By Maya Rhodan
April 13, 2016

When Professor Cheryl Greenberg sat down with leaders from the Treasury Department last August to talk about the future of the $10 bill, she and nearly a dozen historians from across the country wondered why the Treasury Department was not starting with another note.

“We came in saying, ‘Can we start with the 20?'” Greenberg, a History professor at Trinity College, recalled in a recent conversation with TIME.

It’s a question that’s been raised since before the announcement in June, thanks in large part to the conversation Barbara Ortiz Howard’s group, Women on 20s, started in its viral campaign aimed at banished the oft-maligned President Andrew Jackson from the bill. And it’s the same question that many are asking again in response to a recent TIME story about the new note.

The answer, quite frankly, is security. Though the Treasury Secretary ultimately signs off on the currency design, the Advanced Counterfeit Deterrence Steering Committee, or ACD, comprised of leaders from Treasury, the Secret Service and the Federal Reserve recommends notes for redesign. That decision is made with thwarting counterfeiting as the primary goal.

When the ACD recommended a change to the $10 bill, it was the denomination in which the rate per million— the number of counterfeit notes in circulation as reported by the Secret Service—was getting to a level that called for new technology. And because the $10 bill came first, the Treasury Department also saw the bill as its first opportunity to get a woman featured on U.S. currency, something Secretary Jack Lew has said is long overdue. Over the summer, the Secretary asked for public input on the selection process.

What TIME’s reporting and a slew of statements by the Treasury Secretary call into question, though, is whether or not the woman featured on the $10 bill will appear as the portrait. Treasury Department officials told TIME that the Secretary’s thinking has changed since the announcement in 2015, but did not specifically say how.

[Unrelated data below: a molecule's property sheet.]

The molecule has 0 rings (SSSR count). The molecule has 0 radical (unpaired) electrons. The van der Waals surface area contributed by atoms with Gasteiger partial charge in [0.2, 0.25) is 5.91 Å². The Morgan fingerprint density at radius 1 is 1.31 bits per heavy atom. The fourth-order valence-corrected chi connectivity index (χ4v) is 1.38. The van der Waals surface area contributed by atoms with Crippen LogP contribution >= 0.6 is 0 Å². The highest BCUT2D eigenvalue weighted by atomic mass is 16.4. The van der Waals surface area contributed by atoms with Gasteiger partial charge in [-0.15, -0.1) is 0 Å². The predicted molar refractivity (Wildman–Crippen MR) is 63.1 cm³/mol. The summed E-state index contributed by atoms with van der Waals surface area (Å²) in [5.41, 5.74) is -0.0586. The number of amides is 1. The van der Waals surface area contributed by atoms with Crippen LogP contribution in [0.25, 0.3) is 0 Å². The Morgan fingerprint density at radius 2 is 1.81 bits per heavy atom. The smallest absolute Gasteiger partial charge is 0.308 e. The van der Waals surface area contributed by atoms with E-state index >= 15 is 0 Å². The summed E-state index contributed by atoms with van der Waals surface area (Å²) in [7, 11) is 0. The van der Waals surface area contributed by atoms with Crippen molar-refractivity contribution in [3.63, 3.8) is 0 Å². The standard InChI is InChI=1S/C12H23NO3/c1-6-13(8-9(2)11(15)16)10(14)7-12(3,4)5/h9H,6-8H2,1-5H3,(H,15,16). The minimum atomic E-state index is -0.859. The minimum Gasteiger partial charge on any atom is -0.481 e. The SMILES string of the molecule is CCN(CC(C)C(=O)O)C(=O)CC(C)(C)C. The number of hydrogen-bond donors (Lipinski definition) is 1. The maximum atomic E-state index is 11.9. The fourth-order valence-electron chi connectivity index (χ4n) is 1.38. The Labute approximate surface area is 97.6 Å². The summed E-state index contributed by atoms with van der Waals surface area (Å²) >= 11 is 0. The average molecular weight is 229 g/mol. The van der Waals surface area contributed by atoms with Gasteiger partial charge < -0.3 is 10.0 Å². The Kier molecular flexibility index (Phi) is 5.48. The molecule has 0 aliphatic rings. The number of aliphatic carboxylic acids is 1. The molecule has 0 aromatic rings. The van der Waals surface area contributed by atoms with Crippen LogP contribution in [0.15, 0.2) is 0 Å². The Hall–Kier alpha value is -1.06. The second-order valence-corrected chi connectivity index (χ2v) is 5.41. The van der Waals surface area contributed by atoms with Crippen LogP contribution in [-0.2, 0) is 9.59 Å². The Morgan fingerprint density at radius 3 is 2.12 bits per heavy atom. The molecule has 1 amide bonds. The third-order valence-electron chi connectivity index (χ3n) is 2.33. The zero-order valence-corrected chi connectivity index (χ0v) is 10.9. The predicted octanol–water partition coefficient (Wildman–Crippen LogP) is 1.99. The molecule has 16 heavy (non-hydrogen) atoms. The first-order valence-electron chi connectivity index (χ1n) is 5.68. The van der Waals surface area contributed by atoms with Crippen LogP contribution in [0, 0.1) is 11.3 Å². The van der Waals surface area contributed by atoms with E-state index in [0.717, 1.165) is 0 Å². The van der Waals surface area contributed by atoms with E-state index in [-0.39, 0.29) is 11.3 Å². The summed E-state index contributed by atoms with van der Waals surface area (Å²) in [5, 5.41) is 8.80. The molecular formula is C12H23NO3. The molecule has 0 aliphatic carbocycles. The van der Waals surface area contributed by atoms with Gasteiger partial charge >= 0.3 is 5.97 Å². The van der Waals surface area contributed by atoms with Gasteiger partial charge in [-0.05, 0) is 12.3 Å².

The $20 dollar bill will eventually be up for redesign and the Treasury Department could very well decide to feature a woman as the face of that bill. The Treasury Secretary has said over the past several months that they are looking beyond the $10 bill for changes. According to TIME reporting, the $20 note along with the $5 note, will be redesigned as a part of this new “family” of bills.

To maintain a consistent look and feel across the U.S. currency, when the government decides to redesign one note, it redesigns an entire series, also known as a family. The timeline for that roll out—which bill comes first, the $5 bill or the $20—will depend on security threats. And the federal government would typically attempt to release separate notes within 18-24 months of each other. On a basic level, that means a change is coming to the $20 bill, but it will not come before the $10 bill.

“We all pointed out that, really, the first person who should go is [President Andrew] Jackson,” Greenberg recalls. “But [Lew] gave lots of compelling reasons about why they had to start with the ten, including that was the first up for redesign.”

Contact us at editors@time.com.

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